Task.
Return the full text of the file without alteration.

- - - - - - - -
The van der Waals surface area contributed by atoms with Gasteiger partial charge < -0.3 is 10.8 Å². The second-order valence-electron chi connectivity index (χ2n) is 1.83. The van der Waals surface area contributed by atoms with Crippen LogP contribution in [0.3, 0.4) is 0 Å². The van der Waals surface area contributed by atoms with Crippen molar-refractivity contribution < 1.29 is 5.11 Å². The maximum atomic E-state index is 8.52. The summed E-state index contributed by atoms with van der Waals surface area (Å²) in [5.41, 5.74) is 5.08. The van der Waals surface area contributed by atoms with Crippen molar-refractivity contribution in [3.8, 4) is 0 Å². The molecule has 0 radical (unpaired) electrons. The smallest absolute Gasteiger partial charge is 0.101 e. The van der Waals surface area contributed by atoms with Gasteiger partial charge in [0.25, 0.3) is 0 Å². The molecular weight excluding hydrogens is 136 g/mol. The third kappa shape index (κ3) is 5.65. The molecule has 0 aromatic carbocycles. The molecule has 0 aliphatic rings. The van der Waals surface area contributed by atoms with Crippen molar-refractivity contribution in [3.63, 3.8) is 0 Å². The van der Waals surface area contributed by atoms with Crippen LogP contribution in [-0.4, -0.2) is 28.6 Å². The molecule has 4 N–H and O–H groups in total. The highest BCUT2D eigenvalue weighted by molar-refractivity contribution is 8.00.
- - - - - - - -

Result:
The van der Waals surface area contributed by atoms with Gasteiger partial charge < -0.3 is 10.8 Å². The second-order valence-electron chi connectivity index (χ2n) is 1.83. The van der Waals surface area contributed by atoms with Crippen LogP contribution in [0.3, 0.4) is 0 Å². The van der Waals surface area contributed by atoms with Crippen molar-refractivity contribution < 1.29 is 5.11 Å². The maximum atomic E-state index is 8.52. The summed E-state index contributed by atoms with van der Waals surface area (Å²) in [5.41, 5.74) is 5.08. The van der Waals surface area contributed by atoms with Crippen molar-refractivity contribution in [3.8, 4) is 0 Å². The molecule has 0 radical (unpaired) electrons. The smallest absolute Gasteiger partial charge is 0.101 e. The van der Waals surface area contributed by atoms with Gasteiger partial charge in [0.25, 0.3) is 0 Å². The molecular weight excluding hydrogens is 136 g/mol. The third kappa shape index (κ3) is 5.65. The molecule has 0 aromatic carbocycles. The molecule has 0 aliphatic rings. The van der Waals surface area contributed by atoms with Crippen molar-refractivity contribution in [3.63, 3.8) is 0 Å². The van der Waals surface area contributed by atoms with Crippen LogP contribution in [-0.4, -0.2) is 28.6 Å². The molecule has 4 N–H and O–H groups in total. The highest BCUT2D eigenvalue weighted by molar-refractivity contribution is 8.00.